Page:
by Tony Roberts
During a nine month period of time in 2010, the Georgia Charter Schools Association, the Colorado League of Charter School, and the National Alliance for Public Charter Schools worked to collect data that would accurately portray both the adequacy of charter school facilities (compared to standards derived from Georgia Department of Education standards, regional standards, and typical new school construction standards) and the average spending for facilities out of charter schools’ operating budgets.
The result was the completion of the first in-depth study of independent “start-up” charter school facilities in Georgia. This report entitled “Short Changed Charters: How Funding Disparities Hurt Georgia’s Charter Schools” details the state of charter school facilities in Georgia.
The report is based on survey, enrollment, and operating revenue data collected during the 2010-2011 school year. Results are based on the survey responses from 37 (82 percent) of Georgia’s independent “start-up” charter schools, and paint a disappointing picture. Key findings include:
- Charter schools are the only public schools in our state forced to spend operating revenue on their facilities.
- On average, charter schools in Georgia spend $ 631.00 per student from designated per pupil operating revenue on facilities costs. For the average charter school in Georgia, with enrollment of 373 students, this translates into $ 235,363–enough to hire more than 5 additional teachers.
- Removing HB-555 schools – those that are using district facilities without cost –from the analysis, the average facility spending rises to $834 per student or almost 11 percent of per pupil operating revenue.
- Charter school facilities are too small.
- Almost one-half (45.1 percent) of charter school students are in facilities that are at least 20 percent smaller than the Georgia total facility standard. Students in these schools are likely to attend classes in smaller classrooms and/or the facilities do not have the specialized instructional spaces like a library, science lab, art, or music room that are part of a comprehensive educational program.
- Most charter schools have limited capacity to serve federally-subsidized meals for students from lower-income families.
- Over 60 percent of GA charter schools surveyed do not have kitchen facilities that qualify the school to provide federally subsidized free and reduced price meals for students from low-income families.
- State grant funding for public school facilities has provided insufficient benefit for charters.
- For fiscal years 2008 through 2010, charter schools requested almost $33 million. Only 17 percent, $5.6 million was awarded. Even in fiscal year 2011 when grant applications and awards were limited to $100,000, only 55 percent of the dollars requested were awarded.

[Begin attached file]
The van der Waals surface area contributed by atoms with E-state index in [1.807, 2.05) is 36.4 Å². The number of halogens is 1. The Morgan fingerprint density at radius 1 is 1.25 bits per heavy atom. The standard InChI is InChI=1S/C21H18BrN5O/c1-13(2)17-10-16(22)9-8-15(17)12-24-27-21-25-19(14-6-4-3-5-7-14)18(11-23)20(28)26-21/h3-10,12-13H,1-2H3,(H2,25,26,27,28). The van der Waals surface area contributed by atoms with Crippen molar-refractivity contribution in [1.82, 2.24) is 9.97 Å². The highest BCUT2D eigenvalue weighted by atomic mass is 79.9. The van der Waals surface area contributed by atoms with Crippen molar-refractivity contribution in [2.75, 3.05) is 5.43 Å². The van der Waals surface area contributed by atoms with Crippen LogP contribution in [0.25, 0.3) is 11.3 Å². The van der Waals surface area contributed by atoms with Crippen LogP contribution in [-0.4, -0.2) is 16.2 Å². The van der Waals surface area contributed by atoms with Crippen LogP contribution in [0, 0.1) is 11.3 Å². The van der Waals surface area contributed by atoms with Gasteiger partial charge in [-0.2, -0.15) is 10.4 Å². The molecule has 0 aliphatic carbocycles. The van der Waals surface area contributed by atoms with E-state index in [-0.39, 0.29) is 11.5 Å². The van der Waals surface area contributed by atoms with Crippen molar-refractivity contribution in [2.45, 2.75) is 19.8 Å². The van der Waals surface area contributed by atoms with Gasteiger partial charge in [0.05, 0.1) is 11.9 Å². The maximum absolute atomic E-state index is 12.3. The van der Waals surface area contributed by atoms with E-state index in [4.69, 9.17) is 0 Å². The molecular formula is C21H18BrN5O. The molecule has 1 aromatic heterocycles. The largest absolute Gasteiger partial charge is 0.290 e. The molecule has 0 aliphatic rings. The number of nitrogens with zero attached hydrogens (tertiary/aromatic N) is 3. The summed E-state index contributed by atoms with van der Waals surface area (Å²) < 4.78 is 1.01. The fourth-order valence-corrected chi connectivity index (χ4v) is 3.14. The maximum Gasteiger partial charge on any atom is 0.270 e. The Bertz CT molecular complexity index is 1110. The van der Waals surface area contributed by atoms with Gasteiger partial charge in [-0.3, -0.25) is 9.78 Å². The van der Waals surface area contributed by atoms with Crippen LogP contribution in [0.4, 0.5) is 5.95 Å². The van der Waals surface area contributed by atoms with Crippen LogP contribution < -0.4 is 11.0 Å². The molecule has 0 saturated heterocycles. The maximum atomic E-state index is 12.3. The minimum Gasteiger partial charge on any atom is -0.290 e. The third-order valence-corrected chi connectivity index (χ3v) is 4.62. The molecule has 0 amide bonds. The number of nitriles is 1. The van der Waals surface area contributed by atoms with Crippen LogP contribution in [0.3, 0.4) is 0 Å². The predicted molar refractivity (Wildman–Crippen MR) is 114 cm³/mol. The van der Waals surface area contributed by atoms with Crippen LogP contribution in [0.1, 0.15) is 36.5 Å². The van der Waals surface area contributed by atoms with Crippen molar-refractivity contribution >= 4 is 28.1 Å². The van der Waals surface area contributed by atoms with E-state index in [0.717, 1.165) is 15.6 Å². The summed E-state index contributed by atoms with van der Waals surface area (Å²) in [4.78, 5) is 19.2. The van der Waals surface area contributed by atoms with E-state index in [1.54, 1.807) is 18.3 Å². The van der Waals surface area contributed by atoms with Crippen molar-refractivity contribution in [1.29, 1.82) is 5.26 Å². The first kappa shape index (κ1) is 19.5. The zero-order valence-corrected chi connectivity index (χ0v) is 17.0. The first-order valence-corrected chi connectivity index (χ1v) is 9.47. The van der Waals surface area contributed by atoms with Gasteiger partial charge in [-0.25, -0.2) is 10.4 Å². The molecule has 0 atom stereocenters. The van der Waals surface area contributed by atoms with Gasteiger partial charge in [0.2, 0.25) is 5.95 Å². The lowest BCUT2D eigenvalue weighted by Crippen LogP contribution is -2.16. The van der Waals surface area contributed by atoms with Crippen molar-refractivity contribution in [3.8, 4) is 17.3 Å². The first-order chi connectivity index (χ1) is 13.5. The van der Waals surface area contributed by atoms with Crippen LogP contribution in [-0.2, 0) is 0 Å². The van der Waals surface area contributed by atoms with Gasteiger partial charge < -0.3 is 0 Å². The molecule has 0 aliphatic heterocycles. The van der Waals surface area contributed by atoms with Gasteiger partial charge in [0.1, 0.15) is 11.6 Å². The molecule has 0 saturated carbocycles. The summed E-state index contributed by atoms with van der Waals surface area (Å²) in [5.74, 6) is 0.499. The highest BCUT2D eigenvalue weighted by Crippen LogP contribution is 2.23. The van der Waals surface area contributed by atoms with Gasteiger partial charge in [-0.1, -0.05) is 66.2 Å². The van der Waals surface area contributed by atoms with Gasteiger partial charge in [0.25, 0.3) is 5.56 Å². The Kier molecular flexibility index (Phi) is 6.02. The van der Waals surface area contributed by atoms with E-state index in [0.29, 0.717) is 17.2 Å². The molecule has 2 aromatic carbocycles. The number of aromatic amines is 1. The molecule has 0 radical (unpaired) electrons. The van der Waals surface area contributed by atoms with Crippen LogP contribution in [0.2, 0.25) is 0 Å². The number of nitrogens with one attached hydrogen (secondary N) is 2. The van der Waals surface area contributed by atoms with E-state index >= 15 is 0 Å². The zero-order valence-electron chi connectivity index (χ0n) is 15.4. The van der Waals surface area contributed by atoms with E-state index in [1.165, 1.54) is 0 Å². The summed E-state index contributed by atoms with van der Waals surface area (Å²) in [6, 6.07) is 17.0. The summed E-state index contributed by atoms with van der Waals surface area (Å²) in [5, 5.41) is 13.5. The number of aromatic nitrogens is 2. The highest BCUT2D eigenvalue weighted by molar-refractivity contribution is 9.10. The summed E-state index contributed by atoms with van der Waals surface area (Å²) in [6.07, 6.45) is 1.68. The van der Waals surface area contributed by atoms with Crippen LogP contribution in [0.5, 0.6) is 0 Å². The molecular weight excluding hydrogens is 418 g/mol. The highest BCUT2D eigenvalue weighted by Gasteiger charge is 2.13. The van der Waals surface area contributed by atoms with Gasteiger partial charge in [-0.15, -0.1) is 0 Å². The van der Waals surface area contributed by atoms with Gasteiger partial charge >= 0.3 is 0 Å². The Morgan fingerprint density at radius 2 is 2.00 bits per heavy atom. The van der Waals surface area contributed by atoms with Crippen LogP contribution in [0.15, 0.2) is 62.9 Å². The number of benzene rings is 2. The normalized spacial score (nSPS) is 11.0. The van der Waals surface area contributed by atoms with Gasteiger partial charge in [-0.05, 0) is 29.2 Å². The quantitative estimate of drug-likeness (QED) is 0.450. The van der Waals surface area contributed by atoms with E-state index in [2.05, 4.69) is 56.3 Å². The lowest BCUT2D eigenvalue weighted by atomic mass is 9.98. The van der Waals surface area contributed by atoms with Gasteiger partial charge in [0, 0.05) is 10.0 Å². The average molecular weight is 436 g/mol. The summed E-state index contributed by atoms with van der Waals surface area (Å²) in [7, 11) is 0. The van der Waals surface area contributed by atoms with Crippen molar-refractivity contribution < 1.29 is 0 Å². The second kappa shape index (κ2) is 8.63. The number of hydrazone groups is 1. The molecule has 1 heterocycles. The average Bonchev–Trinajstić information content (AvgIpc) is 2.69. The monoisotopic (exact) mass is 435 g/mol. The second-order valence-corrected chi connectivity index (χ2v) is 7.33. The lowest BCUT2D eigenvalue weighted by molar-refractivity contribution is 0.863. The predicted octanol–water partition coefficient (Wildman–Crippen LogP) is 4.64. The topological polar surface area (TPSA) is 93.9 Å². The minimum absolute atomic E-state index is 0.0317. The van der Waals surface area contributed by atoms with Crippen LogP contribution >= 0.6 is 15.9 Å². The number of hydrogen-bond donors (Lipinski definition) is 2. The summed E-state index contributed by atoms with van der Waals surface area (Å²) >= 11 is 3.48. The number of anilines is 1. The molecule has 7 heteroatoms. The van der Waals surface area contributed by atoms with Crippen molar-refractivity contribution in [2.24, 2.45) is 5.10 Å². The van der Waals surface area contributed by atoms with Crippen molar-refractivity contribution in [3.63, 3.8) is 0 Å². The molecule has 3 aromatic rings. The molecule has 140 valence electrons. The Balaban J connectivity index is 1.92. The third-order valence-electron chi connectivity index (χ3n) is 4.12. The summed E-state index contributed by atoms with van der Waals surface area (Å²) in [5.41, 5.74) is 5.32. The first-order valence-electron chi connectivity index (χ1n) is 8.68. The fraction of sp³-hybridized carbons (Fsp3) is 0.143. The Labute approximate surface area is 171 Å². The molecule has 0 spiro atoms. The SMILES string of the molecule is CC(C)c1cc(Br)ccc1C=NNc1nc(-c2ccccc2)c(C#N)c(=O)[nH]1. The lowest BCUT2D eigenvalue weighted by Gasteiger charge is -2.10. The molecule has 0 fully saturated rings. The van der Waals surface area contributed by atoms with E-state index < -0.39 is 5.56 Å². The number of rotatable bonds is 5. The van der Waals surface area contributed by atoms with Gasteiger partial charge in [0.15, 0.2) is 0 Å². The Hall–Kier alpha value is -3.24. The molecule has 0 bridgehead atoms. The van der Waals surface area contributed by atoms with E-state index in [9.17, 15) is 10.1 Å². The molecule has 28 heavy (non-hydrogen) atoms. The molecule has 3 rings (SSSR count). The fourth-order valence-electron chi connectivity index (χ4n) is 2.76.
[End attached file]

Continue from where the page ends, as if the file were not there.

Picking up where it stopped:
- Local E-SPLOST referenda are not a significant source of funding for charter school facilities.
- Through 2010, only one school has been approved to receive facilities funds through an E-SPLOST referendum.
- Not all districts are willing to share unused land or facilities with charter schools.
- Seventy-five percent of charter schools are not in district facilities, and one-third of these schools report unused district facilities nearby. To date, no charter school request to use one of these empty facilities has been approved.
- Physical education and recreational options are limited for charter school students.
- More than 47 percent of Georgia charter schools do not have their own athletic fields or access to one nearby.
- Twenty-nine percent of charter schools with elementary grades do not have their own playground or access to one nearby.
- Almost 17 percent of charter schools report not having a gym.
In spite of the facilities challenges faced by charter schools in Georgia, these schools are in high demand, with over 3,000 students on waiting lists. In addition, the Georgia Department of Education’s 2009-10 Annual Charter School Report shows that charter schools in Georgia have been performing as well as, if not better than, other public schools in the state for the last four years. In fact, Fulton Science Academy Middle School in Alpharetta was just named a 2011 National Blue Ribbon School.
It is our hope that the results described in this report will be used to assist the Georgia General Assembly, the Georgia Department of Education, the State Board of Education, and Governor Nathan Deal in determining proper policies to ensure students attending current and future charter schools are treated equitably as compared to students attending tradition public schools.
With all the good that is being accomplished by the students, teachers and administrators in the charter schools in our state, just imagine what could happen if these schools were funded as they rightfully should be – at the exact same level as traditional charter schools? Imagine the possibilities.
At least, that’s the way I see it.
Tony Roberts, Ph.D.
President/CEO, Georgia Charter Schools Association